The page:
Suitable catalysts include trimethylamine, tributylamine, N,N,N'N'-tretramethylbutyl-1,4-diamine, bis(dimethylamino)ethyl ether, dimethyl ethanolamine, 1,4-diaza-bicyclo 2,2,2!octane, diazobicycloundecene, N,N-dimethylbenzylamine, 1- and 2-methyl imidazole, tris(dimethylamino-methyl)-phenol, pyridine, Mannich bases, morpholines, tetraalkyl-ammonium hydroxides, trimethyl benzylammonium hydroxide and alkali metal hydroxides (such as sodium hydroxide), alkali metal phenolates, metal salts (such as iron(lIl) chloride, potassium octoate, aluminum tri(ethylacetoacetate), zinc acetyl acetonate and zinc octoate), tin compounds (such as tin(ll) octoate, tin(ll) ethylhexanoate, tin(ll) laurate, dibutyl tin oxide, dibutyl tin dichloride, dibutyl tin diacetate, dibutyl tin dilaurate, dibutyl tin maleate and dioctyl tin diacetate) and mineral acids (such as sulfuric acid, hydrochloric acid, phosphoric acid and perchloric acid). These catalysts are generally used in quantities of 0 to 5% by weight, based on the reaction mixture.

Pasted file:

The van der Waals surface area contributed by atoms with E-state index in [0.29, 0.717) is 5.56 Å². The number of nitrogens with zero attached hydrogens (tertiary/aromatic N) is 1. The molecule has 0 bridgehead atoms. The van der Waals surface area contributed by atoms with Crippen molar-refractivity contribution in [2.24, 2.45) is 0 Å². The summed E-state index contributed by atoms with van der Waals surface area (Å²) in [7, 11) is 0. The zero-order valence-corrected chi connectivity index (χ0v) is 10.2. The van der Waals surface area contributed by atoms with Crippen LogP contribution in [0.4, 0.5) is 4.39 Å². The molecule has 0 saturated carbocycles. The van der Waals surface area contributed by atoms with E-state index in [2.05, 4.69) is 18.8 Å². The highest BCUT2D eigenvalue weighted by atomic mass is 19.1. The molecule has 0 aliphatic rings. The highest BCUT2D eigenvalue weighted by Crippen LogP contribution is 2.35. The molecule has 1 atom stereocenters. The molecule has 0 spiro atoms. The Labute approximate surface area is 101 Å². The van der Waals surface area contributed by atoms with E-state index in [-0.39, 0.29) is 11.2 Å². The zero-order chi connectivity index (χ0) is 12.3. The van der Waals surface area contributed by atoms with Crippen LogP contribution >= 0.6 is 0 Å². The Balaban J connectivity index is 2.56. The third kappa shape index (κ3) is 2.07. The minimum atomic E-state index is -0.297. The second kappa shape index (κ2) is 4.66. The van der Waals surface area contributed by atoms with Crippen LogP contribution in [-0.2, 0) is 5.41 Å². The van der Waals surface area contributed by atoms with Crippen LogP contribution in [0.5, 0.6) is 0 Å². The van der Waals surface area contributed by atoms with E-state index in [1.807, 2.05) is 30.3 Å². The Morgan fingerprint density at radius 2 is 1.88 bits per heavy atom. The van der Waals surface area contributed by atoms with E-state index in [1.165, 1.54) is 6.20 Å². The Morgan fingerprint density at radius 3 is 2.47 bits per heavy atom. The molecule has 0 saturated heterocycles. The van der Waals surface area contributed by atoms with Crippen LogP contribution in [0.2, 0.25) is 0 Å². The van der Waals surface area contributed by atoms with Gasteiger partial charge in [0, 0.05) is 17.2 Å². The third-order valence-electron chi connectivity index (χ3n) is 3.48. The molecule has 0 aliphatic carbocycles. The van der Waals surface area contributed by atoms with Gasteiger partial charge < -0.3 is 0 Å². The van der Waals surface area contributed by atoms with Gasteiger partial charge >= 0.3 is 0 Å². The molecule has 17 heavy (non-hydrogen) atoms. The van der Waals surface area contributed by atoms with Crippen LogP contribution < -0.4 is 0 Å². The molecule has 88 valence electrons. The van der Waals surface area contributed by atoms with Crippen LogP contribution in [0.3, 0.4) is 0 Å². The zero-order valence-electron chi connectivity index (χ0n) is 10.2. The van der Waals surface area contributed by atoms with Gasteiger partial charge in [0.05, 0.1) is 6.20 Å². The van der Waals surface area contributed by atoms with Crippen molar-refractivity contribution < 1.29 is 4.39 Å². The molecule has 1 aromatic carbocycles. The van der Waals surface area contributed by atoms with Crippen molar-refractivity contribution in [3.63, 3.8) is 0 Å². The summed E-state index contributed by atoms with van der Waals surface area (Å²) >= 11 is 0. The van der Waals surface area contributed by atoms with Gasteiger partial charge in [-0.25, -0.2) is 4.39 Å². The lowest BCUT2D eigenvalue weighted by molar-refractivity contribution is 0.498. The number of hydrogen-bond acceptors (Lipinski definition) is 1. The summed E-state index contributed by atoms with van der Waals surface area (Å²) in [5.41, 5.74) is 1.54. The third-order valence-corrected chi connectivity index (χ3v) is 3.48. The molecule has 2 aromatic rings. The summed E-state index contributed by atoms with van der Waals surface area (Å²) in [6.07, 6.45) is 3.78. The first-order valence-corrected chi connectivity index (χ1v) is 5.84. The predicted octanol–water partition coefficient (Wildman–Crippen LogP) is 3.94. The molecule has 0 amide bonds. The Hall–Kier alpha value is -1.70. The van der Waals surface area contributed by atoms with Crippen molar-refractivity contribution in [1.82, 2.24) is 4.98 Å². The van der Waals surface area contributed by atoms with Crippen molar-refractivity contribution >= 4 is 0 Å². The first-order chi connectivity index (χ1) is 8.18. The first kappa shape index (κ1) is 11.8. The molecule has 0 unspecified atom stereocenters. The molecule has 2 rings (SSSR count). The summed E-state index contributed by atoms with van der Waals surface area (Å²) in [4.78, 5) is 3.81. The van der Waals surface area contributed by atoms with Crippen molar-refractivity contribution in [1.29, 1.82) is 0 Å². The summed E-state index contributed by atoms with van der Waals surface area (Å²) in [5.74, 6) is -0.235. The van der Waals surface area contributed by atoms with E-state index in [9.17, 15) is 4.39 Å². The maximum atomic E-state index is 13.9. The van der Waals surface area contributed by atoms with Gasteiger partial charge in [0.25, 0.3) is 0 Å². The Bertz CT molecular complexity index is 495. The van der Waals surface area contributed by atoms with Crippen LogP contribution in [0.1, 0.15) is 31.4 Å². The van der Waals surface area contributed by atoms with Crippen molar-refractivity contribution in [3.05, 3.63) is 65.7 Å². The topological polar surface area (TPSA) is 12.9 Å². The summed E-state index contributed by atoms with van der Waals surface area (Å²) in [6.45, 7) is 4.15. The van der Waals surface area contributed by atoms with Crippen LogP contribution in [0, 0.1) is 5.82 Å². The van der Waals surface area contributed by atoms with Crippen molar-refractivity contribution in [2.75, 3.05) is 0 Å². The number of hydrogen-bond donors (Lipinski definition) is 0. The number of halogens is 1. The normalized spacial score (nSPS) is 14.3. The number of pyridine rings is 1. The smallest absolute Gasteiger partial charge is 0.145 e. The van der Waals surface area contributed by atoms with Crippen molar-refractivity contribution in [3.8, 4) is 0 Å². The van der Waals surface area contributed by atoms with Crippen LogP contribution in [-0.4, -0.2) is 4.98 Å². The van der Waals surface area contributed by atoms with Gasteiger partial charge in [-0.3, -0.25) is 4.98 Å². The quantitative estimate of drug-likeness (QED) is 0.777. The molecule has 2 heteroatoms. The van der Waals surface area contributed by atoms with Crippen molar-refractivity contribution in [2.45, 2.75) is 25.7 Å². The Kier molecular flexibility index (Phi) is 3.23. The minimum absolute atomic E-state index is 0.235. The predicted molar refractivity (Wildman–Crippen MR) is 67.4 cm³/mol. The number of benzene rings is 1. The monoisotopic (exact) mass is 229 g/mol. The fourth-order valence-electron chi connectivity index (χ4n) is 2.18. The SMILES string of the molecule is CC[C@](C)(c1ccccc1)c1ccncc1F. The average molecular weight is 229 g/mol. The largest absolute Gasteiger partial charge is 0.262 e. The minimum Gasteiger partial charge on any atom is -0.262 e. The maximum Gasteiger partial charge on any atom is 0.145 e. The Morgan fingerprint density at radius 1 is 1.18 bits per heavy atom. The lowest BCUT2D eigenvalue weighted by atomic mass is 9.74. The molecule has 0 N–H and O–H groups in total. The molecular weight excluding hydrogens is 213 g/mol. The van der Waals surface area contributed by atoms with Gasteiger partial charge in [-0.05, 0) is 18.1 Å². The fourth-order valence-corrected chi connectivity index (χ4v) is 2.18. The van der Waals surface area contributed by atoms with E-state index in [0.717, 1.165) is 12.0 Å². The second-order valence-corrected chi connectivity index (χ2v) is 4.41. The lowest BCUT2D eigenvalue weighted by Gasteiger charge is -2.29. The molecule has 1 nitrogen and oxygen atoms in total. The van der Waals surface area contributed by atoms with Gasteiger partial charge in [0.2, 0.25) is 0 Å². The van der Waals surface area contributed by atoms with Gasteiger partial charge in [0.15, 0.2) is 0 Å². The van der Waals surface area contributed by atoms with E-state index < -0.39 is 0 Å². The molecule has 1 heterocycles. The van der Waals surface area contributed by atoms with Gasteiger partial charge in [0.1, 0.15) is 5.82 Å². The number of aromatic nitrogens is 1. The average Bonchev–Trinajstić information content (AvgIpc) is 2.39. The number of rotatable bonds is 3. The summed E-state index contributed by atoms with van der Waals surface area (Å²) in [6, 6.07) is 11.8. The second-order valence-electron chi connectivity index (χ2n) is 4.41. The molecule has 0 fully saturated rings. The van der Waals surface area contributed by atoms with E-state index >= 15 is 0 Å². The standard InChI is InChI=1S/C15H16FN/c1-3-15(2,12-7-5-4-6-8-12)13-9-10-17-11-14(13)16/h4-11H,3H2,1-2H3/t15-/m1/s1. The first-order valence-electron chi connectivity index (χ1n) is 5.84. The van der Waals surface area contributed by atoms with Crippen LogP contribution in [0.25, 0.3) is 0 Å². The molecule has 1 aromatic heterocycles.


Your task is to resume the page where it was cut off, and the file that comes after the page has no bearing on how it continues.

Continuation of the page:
The reaction according to the invention may also be carried out in two stages by initially reacting components A1) and B) in a preliminary reaction at temperatures of up to 120° C. to form the corresponding products containing urethane groups, followed by allophanatization at elevated temperatures of up to 200° C., preferably up to 160° C.
At a temperature of about 50° C. and in the presence of the required catalyst or catalyst solution the allophanatization reaction begins and is indicated by an exothermic reaction. When catalysts for the formation of allophanate groups and isocyanurate groups are present, it is possible to control the rate of formation of the these two groups. As the reaction temperature increases the conversion rate of urethane groups to allophanate groups increases faster than the formation of isocyanurate groups. Accordingly, by varying the reaction temperature, it is possible to obtain different ratios of allophanate groups to isocyanurate groups.